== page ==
The scheme was known as 'Recording the changing face of Britain' and was established by Sir Kenneth Clark, then the director of the National Gallery. It ran alongside the official War Artists' Scheme, which he also initiated. Clark was inspired by several motives: at the outbreak of war in 1939, there was a concern to document the British landscape in the face of the imminent threat of bomb damage, invasion, and loss caused by the operations of war. This was allied to an anxiety about changes to the landscape already underway, such as the rapid growth of cities, road building and housing developments, the decline of rural ways of life and industries, and new agricultural practices, which together contributed to the idea of a 'vanishing Britain'. Clark also wanted to help artists, and the traditional forms of British art such as watercolour painting, to survive during the uncertain conditions of wartime. He in turn was inspired by America's Federal Arts Project which was designed to give artists employment during the Great Depression of the 1930s.

Over 1500 works were eventually produced by 97 artists, of whom 63 were specially commissioned. At the time the collection had a propaganda role, intended to boost national morale by celebrating Britain's landscapes and heritage. Three exhibitions were held during the war at the National Gallery, and pictures from the collection were sent on touring exhibitions and to galleries all around the country. After the war, the whole collection was given to the V&A by the Pilgrim Trust in 1949, and it was documented in a four volume catalogue published between 1946 and 1949. For many years the majority of the collection was on loan to councils and record offices in each county, until recalled by the V&A around 1990. The pictures now form a memorial to the war effort, and a unique record of their time.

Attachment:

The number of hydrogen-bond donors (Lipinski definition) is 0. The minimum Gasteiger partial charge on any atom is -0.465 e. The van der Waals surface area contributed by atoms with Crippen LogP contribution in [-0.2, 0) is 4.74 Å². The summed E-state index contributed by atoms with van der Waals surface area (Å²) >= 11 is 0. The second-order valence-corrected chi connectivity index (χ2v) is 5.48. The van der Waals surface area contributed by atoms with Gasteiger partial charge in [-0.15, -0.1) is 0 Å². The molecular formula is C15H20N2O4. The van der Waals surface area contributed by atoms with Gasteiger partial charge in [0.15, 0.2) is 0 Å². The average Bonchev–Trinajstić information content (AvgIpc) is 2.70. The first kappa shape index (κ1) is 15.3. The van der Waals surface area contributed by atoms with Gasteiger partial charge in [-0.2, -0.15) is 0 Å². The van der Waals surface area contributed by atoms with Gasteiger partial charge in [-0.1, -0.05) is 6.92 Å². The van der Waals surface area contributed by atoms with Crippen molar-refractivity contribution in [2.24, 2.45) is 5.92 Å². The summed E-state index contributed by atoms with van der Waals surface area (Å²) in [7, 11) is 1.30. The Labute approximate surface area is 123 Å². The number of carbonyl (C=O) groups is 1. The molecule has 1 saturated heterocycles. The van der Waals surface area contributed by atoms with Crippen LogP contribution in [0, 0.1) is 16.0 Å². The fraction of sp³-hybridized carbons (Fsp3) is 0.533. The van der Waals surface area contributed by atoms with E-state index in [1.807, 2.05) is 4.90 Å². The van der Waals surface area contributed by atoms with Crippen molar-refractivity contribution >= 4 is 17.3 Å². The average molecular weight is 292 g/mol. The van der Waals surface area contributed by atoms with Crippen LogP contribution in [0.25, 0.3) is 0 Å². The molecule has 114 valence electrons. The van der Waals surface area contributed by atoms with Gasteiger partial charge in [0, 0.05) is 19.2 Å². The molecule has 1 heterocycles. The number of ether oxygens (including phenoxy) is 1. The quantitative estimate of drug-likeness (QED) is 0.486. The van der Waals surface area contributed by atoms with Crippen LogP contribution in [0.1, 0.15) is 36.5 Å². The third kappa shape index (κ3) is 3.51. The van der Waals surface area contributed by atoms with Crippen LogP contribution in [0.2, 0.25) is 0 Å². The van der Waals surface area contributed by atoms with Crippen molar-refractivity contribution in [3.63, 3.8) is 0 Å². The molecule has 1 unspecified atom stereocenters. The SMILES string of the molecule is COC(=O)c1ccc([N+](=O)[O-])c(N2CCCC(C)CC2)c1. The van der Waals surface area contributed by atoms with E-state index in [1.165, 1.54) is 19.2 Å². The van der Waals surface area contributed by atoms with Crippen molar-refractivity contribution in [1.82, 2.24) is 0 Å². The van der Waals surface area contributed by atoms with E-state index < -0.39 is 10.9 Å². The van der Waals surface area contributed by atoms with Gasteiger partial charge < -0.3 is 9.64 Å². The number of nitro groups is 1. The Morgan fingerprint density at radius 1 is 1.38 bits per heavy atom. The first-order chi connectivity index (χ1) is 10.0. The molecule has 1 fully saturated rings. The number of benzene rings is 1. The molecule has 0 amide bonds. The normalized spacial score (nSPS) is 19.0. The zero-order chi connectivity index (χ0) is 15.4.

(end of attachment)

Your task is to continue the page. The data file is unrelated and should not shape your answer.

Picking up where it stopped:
Historical context note

Great Bentley is said to have the largest (43 acres) village green in England. Cricket has been played on the green since the late eighteenth century.

Descriptive line

Watercolour', 'The Cricket Green, Great Bentley', by Walter Bayes; from the 'Recording Britain' Collectoin (Essex); England, 1940.

Bibliographic References (Citation, Note/Abstract, NAL no)

Catalogue of Drawings in the 'Recording Britain' Collection given by the Pilgrim Trust to the Victoria and Albert Museum published by the Victoria and Albert Museum, Prints, Drawings and Paintings Department, 1951.
The full text of the entry is as follows:

BAYES, Walter, R.W.S.


The Cricket Green, Great Bentley, [ 1940 ]
Signed. W.Bayes.
Pen and ink and water-colour. (12 ¼ x 20 1/4)